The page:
Despite all that,  I liked her. She was a great music teacher.

Though I come from a family of musicians and teachers, it was Mrs. Caldwell that taught me to read music. She patiently and clearly explained music theory, how to subdivide measures, to read key signatures, and to play scales. I use what she taught me to this day and I’m a darn good sight-reader because of her.

Sure, I was embarrassed the day she pulled a nail clipper out of her purse and forcibly trimmed my fingernails in front of my classmates. But she was right, my nails were interfering with my violin playing.

So when she told us things I listened. She urged us to work on our tone. To make a pleasing sound with our instruments was the whole point of music.

She often told us this – “Play loudly so I can hear your mistakes. If I can’t hear them,  I can’t help you correct them.”

I took her advice, graduated to trumpet, worked on my tone and developed a good sound. Over time I got pretty good, good enough to win a spot in a college jazz ensemble, then be recruited away to another school.

I arrived  a week before their spring concert. I learned the charts and was ready for my debut. Halfway through that first program it happened. My test of Mrs. Caldwell’s theory on mistakes. Continue reading Why It’s Better to Fail Outloud

3 Things You HATE Yet Desperately Need

KeysWalletPhoneCropped

People like us avoid routines. We’re naturally spontaneous and revel in the little surprises we get from not knowing what’s coming next. It’s our makeup to feel life is an adventure and around every corner is a new best friend or an invite to the White House.

This need for freedom comes with serious disadvantages. We know the Grinders in life achieve success with discipline. Tortoises grind it out every day, doing the same things over and over, leading them to wealth and success. We Hares are quick and talented, but prone to napping while Tortoises steadily make their way past us.

We need to leverage our strengths and keep our weaknesses at bay. If we putter or socialize when we should be working, our creativity will never see the light of day. Not in any significant way.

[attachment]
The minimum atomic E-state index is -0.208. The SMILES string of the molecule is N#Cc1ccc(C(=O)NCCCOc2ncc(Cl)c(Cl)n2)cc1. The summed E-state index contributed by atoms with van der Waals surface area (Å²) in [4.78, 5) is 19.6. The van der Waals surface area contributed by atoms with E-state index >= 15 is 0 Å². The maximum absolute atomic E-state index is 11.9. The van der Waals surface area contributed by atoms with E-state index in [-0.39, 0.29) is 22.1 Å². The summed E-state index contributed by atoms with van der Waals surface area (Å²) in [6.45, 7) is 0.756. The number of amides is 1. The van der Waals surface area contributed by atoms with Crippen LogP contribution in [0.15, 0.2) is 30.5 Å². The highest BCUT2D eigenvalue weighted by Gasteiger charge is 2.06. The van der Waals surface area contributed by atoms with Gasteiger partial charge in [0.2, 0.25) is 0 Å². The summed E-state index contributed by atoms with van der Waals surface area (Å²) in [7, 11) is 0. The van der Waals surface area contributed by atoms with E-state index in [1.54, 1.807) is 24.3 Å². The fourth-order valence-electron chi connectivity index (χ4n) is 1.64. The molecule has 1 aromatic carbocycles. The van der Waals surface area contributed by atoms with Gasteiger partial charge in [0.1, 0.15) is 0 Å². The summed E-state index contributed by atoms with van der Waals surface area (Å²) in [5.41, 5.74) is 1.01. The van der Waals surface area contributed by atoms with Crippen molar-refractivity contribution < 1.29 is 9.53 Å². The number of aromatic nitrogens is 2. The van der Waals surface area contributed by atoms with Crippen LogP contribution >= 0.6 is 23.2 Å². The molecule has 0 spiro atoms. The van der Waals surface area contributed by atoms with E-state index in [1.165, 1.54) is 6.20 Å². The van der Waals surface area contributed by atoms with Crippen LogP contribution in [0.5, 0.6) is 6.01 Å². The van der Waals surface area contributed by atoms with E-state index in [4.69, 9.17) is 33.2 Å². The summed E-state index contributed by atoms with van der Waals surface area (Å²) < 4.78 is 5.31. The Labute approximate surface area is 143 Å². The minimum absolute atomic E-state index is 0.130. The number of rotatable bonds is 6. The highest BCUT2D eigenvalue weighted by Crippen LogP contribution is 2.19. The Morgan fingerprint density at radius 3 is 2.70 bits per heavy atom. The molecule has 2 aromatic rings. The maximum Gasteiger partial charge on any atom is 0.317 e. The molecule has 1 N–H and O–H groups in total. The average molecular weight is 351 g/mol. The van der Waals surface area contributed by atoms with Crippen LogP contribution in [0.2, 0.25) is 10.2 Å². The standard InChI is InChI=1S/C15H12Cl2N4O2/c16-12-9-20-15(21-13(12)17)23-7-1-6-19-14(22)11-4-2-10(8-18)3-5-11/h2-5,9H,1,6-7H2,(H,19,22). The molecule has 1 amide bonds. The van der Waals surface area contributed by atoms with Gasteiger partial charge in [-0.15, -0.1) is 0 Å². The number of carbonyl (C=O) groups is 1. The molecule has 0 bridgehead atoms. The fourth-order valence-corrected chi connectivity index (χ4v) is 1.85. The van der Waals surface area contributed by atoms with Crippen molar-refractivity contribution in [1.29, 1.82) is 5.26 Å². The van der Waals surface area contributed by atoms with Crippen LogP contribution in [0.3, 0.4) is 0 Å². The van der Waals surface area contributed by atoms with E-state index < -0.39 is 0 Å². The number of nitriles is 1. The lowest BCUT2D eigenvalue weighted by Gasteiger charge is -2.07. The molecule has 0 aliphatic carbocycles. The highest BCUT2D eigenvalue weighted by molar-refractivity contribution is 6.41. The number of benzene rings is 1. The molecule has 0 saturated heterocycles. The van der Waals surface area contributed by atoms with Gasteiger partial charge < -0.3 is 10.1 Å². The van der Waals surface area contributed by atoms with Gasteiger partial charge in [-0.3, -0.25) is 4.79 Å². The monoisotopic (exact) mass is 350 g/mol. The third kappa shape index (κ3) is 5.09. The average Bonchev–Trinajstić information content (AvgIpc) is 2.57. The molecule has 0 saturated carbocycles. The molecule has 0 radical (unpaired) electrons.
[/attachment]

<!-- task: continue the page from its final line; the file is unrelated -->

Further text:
So routines are our friends. Or at least our frenemies. We may not always like them, but we need them. They  keep us from distraction and free up time for what we’re meant to do with our talent.

The more Manic Impressive you are, the more you’ll struggle to build and maintain routines. Here are 3 key areas where you need rigid routines: Continue reading 3 Things You HATE Yet Desperately Need

The Importance of Picking The Right Arena

AKEBONO1

Chad Rowan was going to be a basketball star. An All Star high school center and a native Hawaiian, he won a full-ride basketball scholarship to Hawaii Pacific University. Chad and everyone around him had high expectations for his basketball career.

But fortunately for him it did not turn out that way. Chad Rowan flamed out as a collegiate cager. He rode the bench his freshman year then quit the team and dropped out of college. He didn’t even last a year. Though he was 6’8” and very strong, he was competing in the wrong sport.

Five years later, Chad Rowan was crowned the first non-Japanese champion of the sport of Sumo. Under his wrestling name, Akebono, he achieved Yokozuno status, the highest level in the sport, just a few years after his professional debut. From there, Akebono dominated his competition for eight years.

But starting out, Akebono was not expected to succeed in Sumo. His height and slim lower body were considered disadvantages. In a sport where the goal is to knock your opponent down, Akebono was too top-heavy. He would be easy to topple by the shorter, stockier Japanese wrestlers who would have the advantage of leverage. Continue reading The Importance of Picking The Right Arena

How Symbolic Change Can Help You When You’re Stuck

ChangeI want to tell you how, in a Kentucky hotel bathroom in 1982 , I made a symbolic change that completely changed my luck.

Yes, there is a back story here.  Halfway through a 5-week sales trip, I was stuck in a very big way. After getting off to a great start in Illinois, I bottomed out in Kentucky. I couldn’t sell a damn thing. Everything that had worked for me in the Mid West was hurting me in the South. I couldn’t close a door let alone a sale.

My boss had warned me that people where I was headed were conservative compared to folks in California. He urged me to adjust my look and tempo before I left. “Folks won’t trust a slick sounding guy from L.A. with a beard . Shave that thing!”, he said.

I didn’t listen. “Hey, I gotta be me. I got this, don’t worry” I said.

I proved him wrong for two straight weeks in the Mid West. Overcoming obstacles, setting records and crushing my closings. My numbers were great and I was on fire.

Then for two days I bombed. No problem, it happens. I was adjusting, finding my way. But after a third soul-crushing day in Kentucky I was lost. Swagger gone, I was ready to listen. In our nightly call I relayed my numbers to the boss and they stunk. He started in with the ‘I told you so’ speech, and though I was pissed, I let his words sink in.